(It’s worth mentioning that Smith left EW two months after the video went viral, and in another YouTube video released in May, he takes a subtle shot at his former boss before denouncing his life as a pop culture enthusiast.)

Zac Brown
Stephen Lovekin, Getty Images

In three-and-a-half minutes, Smith connected clips of artists singing about trucks, dirt roads, hotties in trucks etc … to argue this was what every song released the previous calendar year was about. A deeper look into the songs that made a difference in 2013 reveals that Smith knows as much about country music as Tyler Farr does about vacuums. His characterization is as fair as saying all women are emotional or all New Yorkers are rude.

But the video went viral, and because it was in the shadow of Rosen’s article, it further put a face on (or perhaps changed the face of) bro-country. The idea of what the problem was — and there was a problem — shifted.

Zac Brown didn’t help. When he attacked Luke Bryan’s ‘That’s My Kind of Night,’ he further refined the bro-country definition without using the words “bro-country.” The Beanie was right … Bryan’s hit was not a song like he and his band might embrace, but it was fun in the same way Toby Keith’s ‘Red Solo Cup’ was fun. Nobody nominated it for a Grammy. Nobody seriously thought that was where country was headed. It was the extreme version of a few trends traditionalists hate, however, so it was subject to much, much much ridicule, even though, hey, it’s a feel-good listen!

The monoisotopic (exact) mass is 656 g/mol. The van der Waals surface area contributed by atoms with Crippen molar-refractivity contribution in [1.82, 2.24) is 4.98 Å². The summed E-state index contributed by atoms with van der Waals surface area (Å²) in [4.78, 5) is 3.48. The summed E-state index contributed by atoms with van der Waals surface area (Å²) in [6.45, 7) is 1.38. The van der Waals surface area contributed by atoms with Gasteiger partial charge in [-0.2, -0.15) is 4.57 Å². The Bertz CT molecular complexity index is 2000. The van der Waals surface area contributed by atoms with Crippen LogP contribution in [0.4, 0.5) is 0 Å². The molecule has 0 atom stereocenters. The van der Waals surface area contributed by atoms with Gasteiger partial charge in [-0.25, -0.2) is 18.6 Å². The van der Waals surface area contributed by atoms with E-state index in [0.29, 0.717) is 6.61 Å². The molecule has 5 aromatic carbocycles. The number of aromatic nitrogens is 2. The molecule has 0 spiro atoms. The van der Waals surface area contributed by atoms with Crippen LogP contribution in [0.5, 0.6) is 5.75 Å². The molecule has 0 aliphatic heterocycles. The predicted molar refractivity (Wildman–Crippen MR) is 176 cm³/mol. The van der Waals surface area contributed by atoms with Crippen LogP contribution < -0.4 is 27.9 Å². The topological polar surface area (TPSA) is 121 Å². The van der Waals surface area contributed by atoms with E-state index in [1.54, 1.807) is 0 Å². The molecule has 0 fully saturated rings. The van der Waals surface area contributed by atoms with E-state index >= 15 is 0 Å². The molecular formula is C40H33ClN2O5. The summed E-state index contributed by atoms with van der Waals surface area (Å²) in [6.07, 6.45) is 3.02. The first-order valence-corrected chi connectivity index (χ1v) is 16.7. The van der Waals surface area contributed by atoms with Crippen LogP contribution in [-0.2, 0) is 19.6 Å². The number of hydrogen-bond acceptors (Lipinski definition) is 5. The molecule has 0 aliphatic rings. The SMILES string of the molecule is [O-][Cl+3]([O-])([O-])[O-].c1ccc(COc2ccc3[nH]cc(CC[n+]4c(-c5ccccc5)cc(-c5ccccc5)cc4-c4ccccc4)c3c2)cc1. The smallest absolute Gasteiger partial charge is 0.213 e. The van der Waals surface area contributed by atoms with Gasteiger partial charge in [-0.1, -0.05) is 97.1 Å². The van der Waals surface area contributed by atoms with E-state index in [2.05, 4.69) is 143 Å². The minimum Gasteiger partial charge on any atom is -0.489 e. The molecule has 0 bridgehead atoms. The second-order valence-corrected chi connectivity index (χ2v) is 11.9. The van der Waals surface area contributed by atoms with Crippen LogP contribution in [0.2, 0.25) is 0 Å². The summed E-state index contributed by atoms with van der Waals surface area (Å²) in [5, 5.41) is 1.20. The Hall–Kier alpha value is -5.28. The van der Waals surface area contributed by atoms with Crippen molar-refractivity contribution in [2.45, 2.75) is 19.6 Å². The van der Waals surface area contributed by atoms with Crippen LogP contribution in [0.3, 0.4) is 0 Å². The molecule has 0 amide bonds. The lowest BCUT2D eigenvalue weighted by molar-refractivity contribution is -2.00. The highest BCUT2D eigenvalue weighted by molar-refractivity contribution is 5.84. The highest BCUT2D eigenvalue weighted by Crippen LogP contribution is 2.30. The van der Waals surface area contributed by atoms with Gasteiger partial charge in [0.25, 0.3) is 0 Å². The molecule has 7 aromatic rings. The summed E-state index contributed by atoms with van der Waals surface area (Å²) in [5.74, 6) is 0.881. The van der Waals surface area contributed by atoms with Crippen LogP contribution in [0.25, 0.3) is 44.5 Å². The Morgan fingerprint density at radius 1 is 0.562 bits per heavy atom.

Finally, Maddie and Tae are responsible for Version 4.0 of the bro-country definition. ‘Girl in a Country Song’ objects to the objectification of women in country music. That’s a trend that goes back decades, but the modern male has turned up the volume. The duo is right in saying that women are often portrayed as being only good for “looking good for you and your friends on the weekend” in today’s most popular hits, but the slight isn’t reserved for bro-country songs, and it’s hardly a new idea. They prove that point by mentioning Chris Young‘s ‘Aw Naw’ and Blake Shelton‘s ‘Boys ‘Round Here.’

Because they dropped in lyrics from songs that the new definition of bro-country bent to include, V4.0 now includes any song performed by a male that’s sexually aggressive, in addition to ones by tatted, young, white Americans and songs about trucks, girls and tailgates. It’s unfortunate that Shelton finds himself wrapped in the Maddie and Tae song — there’s not a male in country music that’s done more for women, especially new female artists, than he has over the last five years.